Peace Sunday falls on Hiroshima Day, the 78th anniversary of the dropping of the first atomic bomb in Japan. CWS encourages churches to explore their responsibility for peacemaking in communities and the wider world.
The Pacific Conference of Churches and its member, Ètārētia Porotetani Māòhi (Maohi Protestant Church) continue to campaign for compensation from the French government for all people adversely affected by 193 nuclear tests on Moruroa and Fangatoufa. PCC is campaigning to stop the Japanese government from releasing water from the Fukushima nuclear power station, damaged by the 2011 tsunami.
The World Council of Churches and the National Council of Churches of Korea are asking for prayers for the peaceful reunification of the Korean Peninsula on August 13, two days before National Liberation Day of Korea, marking the end of Japanese colonial rule in 1945. The 1953 Armistice Agreement signed on July 27 agreed on a ceasefire but not an end to the war. Rev. Joohong Kim and Rev. Richard Lawrence have contributed background material on the Korean peninsula and New Zealand’s involvement as well as prayers.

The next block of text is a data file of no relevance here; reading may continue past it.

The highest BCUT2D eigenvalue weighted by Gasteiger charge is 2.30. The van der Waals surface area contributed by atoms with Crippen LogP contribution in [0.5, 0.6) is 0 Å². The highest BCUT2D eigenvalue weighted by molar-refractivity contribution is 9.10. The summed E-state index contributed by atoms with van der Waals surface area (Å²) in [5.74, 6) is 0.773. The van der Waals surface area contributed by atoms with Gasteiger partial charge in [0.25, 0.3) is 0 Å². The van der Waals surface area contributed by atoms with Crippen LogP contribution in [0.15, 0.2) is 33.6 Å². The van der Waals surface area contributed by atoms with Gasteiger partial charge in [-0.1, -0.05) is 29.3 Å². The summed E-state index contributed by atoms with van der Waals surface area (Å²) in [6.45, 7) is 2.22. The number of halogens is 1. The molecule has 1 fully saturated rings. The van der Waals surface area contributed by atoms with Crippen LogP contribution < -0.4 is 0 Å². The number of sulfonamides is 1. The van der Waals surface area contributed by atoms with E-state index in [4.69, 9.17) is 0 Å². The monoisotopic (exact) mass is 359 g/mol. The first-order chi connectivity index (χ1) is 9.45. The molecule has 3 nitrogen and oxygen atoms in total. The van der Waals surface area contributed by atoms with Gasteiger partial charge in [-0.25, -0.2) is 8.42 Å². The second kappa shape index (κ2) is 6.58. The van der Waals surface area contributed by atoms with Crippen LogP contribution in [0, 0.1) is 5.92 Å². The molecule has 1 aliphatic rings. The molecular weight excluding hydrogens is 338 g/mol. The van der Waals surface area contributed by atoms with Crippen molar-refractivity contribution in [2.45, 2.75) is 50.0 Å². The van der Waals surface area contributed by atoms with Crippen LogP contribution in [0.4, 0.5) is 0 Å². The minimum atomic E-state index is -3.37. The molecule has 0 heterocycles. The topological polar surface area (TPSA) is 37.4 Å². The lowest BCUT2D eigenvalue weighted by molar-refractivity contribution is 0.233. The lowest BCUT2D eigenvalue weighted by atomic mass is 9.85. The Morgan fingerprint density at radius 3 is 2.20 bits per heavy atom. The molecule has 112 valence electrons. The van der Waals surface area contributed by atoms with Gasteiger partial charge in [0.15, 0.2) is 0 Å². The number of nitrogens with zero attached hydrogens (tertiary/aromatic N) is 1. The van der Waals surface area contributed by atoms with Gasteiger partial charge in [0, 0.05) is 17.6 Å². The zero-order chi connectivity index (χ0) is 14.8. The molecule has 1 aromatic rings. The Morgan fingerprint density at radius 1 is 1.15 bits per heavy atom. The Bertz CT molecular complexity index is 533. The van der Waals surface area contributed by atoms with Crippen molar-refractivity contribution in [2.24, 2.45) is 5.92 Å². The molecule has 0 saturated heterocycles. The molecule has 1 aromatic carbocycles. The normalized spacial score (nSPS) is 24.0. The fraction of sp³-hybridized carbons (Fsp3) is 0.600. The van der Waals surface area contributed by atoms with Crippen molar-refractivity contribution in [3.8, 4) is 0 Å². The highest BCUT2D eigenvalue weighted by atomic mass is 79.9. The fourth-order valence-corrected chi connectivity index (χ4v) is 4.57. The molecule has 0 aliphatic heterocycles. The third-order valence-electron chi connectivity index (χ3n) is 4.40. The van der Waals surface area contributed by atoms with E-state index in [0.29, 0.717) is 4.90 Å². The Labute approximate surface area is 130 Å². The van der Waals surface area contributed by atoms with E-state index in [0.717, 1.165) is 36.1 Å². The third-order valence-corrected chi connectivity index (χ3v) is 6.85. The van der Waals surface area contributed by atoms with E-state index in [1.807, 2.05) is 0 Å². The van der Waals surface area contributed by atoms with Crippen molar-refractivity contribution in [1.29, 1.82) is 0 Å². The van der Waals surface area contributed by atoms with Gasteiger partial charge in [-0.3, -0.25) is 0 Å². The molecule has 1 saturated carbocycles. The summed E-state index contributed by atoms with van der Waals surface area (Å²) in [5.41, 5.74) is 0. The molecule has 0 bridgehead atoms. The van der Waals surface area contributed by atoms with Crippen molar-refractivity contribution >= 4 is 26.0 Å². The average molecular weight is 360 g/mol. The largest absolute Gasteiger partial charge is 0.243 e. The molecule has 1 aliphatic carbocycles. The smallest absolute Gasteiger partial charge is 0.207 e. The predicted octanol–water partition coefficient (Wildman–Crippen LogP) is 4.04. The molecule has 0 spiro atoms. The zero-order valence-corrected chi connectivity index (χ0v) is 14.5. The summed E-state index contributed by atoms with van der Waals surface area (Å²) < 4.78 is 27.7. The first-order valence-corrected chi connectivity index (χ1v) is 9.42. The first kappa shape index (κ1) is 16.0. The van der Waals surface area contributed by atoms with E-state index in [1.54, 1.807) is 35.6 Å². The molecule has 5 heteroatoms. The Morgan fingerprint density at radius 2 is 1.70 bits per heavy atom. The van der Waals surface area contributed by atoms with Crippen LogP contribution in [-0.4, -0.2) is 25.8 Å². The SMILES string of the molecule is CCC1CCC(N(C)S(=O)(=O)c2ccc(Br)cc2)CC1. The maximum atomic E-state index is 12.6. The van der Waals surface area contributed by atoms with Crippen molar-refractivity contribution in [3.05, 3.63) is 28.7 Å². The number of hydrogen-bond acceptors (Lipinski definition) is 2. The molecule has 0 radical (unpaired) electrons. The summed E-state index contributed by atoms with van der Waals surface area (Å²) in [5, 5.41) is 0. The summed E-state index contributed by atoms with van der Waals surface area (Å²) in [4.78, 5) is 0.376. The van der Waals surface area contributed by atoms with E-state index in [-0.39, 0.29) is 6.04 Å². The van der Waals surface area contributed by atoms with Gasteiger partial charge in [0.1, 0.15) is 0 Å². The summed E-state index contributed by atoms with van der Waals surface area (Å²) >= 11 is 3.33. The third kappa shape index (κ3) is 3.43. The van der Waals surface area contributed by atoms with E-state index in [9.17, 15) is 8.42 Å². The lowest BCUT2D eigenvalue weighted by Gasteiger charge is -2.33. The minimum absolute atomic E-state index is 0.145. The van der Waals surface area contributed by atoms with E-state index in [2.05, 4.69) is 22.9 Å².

Peace Sunday is a time to remember people harmed by violence, war and nuclear fallout and pray for peace.
CWS is encouraging churches to accompany prayers with action. Churches might like to host a visiting speaker, organise a public meeting on a local concern like creating safer communities or fundraise to provide humanitarian support for refugees from conflict zones.
“There is so much talk about war, I believe as Christians we need to commit ourselves to being peacemakers,” says Murray Overton, National Director.
July 21, 2023
Image: Taken at the Demilitarised Zone on an ecumenical pilgrimage in August 2019. WCC/Grégoire de Fombell